2022 Ford Explorer Interior Technology Features

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What are the Explorer’s interior and in-vehicle technologies like?

We’re glad Ford introduced the Timberline and King Ranch versions (pictured above), because they both add some much-needed color and visual interest to what is otherwise a rather dull interior. Some might even call it a little ugly, especially with the large, vertically oriented touchscreen glued to the dashboard. Compared to the Kia Telluride, Hyundai Palisade or Toyota Highlander, it looks awfully low-grade, and the quality of the materials does little to change that perception.

Every Explorer comes standard with Ford’s Sync3 infotainment interface. It responds well to taps and swipe gestures, icons are easy to read and press, and the feature content is typically rich for this segment. This includes Android Auto and Apple CarPlay, although we found too many of their functions to be blocked while driving. We ended up using the stock Sync3 controls to navigate or play music from our smartphone.

Although every Explorer has Sync3, the screen that controls it is different. The standard 8-inch touchscreen is easy to see and reach, and we like the optional smartphone bin underneath. That goes away with the 10.1-inch vertically oriented touchscreen, which is optional on the ST and standard on the Platinum and King Ranch. Worse, the larger screen doesn’t improve functionality as you might expect. The 12.3-inch digital instrument panel included on these three top trims is much more sophisticated and even changes its design depending on which of the seven possible driving modes is selected.

Handling and off-road performance

What car enthusiasts value the 2022 Ford Explorer model for is its excellent cross-country ability. Despite the fact that we are talking about a spacious seven-seat crossover with an impressive weight, the car does not have many competitors among its classmates off-road. You can completely keep silent about rough terrain and dirt roads, since the “American” copes with such obstacles on its way with a bang, without causing any discomfort to the driver.

This model also performs well in the city when driving on public roads with hard surfaces. In this case, the car confidently holds the road, regardless of the speed of movement, and also obediently responds to the steering, does not sway during sudden maneuvers and allows you to fully enjoy comfort during a trip of any length.

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What about performance?

All Timberlines are equipped with the Blue Oval’s 2.3-liter EcoBoost l-4 engine, producing 300 horsepower. With. and 310 Nm of torque, and a 10-speed automatic transmission sends power to all four wheels. What sets this car apart from the standard Explorer is the Torsen limited-slip differential, which can transfer torque to the wheel with the best traction depending on road conditions. The terrain control system has several driving modes, including dirt road and deep snow/sand.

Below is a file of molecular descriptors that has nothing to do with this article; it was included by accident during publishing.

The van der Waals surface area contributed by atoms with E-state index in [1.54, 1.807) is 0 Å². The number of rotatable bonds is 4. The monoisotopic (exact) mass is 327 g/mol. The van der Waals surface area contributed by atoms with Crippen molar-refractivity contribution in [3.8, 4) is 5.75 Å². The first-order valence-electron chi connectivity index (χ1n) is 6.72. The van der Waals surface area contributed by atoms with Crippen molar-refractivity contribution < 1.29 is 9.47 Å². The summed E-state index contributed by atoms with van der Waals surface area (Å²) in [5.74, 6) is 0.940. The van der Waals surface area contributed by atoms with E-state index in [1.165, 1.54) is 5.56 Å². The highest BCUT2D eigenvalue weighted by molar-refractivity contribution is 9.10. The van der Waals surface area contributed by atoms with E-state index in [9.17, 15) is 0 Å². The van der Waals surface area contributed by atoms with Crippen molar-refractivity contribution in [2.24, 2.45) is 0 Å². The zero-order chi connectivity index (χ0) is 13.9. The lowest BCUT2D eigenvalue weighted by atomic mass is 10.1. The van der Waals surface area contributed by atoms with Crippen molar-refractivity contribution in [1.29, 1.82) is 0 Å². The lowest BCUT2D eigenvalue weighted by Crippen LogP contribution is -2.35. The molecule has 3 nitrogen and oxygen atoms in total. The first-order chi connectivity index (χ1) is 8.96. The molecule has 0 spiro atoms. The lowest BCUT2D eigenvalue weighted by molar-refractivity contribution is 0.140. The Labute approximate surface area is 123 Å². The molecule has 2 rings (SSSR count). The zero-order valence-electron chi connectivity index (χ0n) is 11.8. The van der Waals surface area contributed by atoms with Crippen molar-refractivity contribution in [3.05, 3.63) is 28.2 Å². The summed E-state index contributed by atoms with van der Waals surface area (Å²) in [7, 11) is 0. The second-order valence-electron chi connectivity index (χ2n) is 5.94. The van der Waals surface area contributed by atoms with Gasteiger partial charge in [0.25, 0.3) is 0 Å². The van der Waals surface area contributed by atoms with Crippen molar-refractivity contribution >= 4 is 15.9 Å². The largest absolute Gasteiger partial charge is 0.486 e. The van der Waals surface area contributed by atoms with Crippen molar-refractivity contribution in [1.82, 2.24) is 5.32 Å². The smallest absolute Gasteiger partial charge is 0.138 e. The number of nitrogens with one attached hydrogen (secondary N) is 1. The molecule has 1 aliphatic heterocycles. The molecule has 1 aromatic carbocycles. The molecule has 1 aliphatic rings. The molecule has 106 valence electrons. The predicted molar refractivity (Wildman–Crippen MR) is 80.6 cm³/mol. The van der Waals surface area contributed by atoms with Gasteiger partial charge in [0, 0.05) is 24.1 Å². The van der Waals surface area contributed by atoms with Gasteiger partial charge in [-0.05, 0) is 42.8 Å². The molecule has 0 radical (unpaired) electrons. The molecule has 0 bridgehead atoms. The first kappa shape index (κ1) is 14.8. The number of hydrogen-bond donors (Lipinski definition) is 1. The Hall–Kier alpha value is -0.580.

Ford has equipped the Explorer Timberline with the same shock absorbers as the Explorer Interceptor, an SUV you don’t want to see in your rearview mirror. The suspension offers a firmer ride on pavement: we felt almost every pothole we encountered. The last regular Explorer we drove, the rear-wheel drive XLT, felt peppy and restless, a far cry from how the Timberline drives. We didn’t have the chance to go off-road in the woods, but we expect the shocks to be softer when entering a dirt road, although we’ll reserve final judgment when we do get off the pavement. The steering also feels different, feeling numb and disconnected from the road, perhaps at least in part due to the beefier tires.

The 2.3-liter EcoBoost is off-road capable in terms of power. During our testing, it accelerated the car from zero to 100 km/h in 6.8 seconds – a decent time considering the large body. We noticed the odd noise coming from the rear of the car when accelerating at wide open throttle, but it was mostly quiet except for tire noise filtering into the cabin. On our figure-eight test drive, the numb steering was the worst thing about this SUV, but we were pleasantly surprised by the actual handling, which was relatively good.

How does the Explorer drive?

Unsurprisingly, the Explorer’s driving experience differs depending on engine and transmission choices. Acceleration is strong from the base engine, and we don’t think you’ll miss having a V6. Of course, acceleration is ridiculously quick with turbocharged V6s, but they cost so much that most potential buyers would consider them a moot point. Fortunately, we found the rear-wheel-drive four-cylinder XLT to be more agile and willing to change direction than the more powerful Platinum. A lighter engine on the front wheels, unencumbered by driveshafts, contributes to this. We wouldn’t call any of the non-ST models sporty – the suspension is too springy and the steering too uncommunicative for that – but they nonetheless provide a bit more dynamics and connection than is typical for this segment. If there’s one reason to choose the Explorer over the Telluride or Palisade, this is it.

The Explorer ST does improve comfort levels with a firmer suspension without sacrificing the ride. The steering hasn’t improved, however, and overall we found the ST too big and heavy to be considered a true performance car. It’s also not cool enough to match the gleefully absurd Dodge Durango SRT. On the opposite end of the spectrum, we had not tested the off-road-focused Explorer Timberline at the time of writing.

The Hybrid, meanwhile, impresses with its refinement, performance and lack of handling flaws. However, its fuel economy advantage is so slight that it’s hard to recommend unless you drive the car mostly in traffic, where its noticeably better city MPG numbers will really make a difference.